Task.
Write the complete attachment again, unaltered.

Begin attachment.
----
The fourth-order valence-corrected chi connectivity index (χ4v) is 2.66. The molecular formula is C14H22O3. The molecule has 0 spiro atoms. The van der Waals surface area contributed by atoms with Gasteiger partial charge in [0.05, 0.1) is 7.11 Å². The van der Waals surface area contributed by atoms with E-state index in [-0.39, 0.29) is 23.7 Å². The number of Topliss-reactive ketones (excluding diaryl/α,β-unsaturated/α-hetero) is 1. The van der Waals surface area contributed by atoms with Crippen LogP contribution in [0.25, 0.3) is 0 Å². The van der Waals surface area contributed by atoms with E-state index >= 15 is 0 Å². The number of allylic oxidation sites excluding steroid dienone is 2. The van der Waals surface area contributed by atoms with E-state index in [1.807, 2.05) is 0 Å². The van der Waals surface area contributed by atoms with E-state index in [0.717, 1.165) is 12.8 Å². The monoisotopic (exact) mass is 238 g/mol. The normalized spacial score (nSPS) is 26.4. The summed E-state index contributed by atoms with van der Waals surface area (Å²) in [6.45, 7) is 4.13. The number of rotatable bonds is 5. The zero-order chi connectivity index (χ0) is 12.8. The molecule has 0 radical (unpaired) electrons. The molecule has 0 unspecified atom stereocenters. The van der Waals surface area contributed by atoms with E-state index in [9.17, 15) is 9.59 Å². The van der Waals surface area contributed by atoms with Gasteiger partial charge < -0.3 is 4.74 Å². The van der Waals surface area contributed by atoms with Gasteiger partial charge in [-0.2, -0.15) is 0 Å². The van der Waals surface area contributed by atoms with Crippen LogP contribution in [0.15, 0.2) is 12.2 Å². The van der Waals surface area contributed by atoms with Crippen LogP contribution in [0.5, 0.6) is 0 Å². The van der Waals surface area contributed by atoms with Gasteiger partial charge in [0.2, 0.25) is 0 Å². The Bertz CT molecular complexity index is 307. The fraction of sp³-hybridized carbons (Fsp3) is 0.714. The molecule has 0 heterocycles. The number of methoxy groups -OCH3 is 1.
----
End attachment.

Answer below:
The fourth-order valence-corrected chi connectivity index (χ4v) is 2.66. The molecular formula is C14H22O3. The molecule has 0 spiro atoms. The van der Waals surface area contributed by atoms with Gasteiger partial charge in [0.05, 0.1) is 7.11 Å². The van der Waals surface area contributed by atoms with E-state index in [-0.39, 0.29) is 23.7 Å². The number of Topliss-reactive ketones (excluding diaryl/α,β-unsaturated/α-hetero) is 1. The van der Waals surface area contributed by atoms with Crippen LogP contribution in [0.25, 0.3) is 0 Å². The van der Waals surface area contributed by atoms with E-state index >= 15 is 0 Å². The number of allylic oxidation sites excluding steroid dienone is 2. The van der Waals surface area contributed by atoms with E-state index in [1.807, 2.05) is 0 Å². The van der Waals surface area contributed by atoms with E-state index in [0.717, 1.165) is 12.8 Å². The monoisotopic (exact) mass is 238 g/mol. The normalized spacial score (nSPS) is 26.4. The summed E-state index contributed by atoms with van der Waals surface area (Å²) in [6.45, 7) is 4.13. The number of rotatable bonds is 5. The zero-order chi connectivity index (χ0) is 12.8. The molecule has 0 radical (unpaired) electrons. The molecule has 0 unspecified atom stereocenters. The van der Waals surface area contributed by atoms with E-state index in [9.17, 15) is 9.59 Å². The van der Waals surface area contributed by atoms with Gasteiger partial charge < -0.3 is 4.74 Å². The van der Waals surface area contributed by atoms with Gasteiger partial charge in [-0.2, -0.15) is 0 Å². The van der Waals surface area contributed by atoms with Crippen LogP contribution in [0.15, 0.2) is 12.2 Å². The van der Waals surface area contributed by atoms with Crippen LogP contribution in [0.5, 0.6) is 0 Å². The van der Waals surface area contributed by atoms with Gasteiger partial charge in [0.2, 0.25) is 0 Å². The Bertz CT molecular complexity index is 307. The fraction of sp³-hybridized carbons (Fsp3) is 0.714. The molecule has 0 heterocycles. The number of methoxy groups -OCH3 is 1.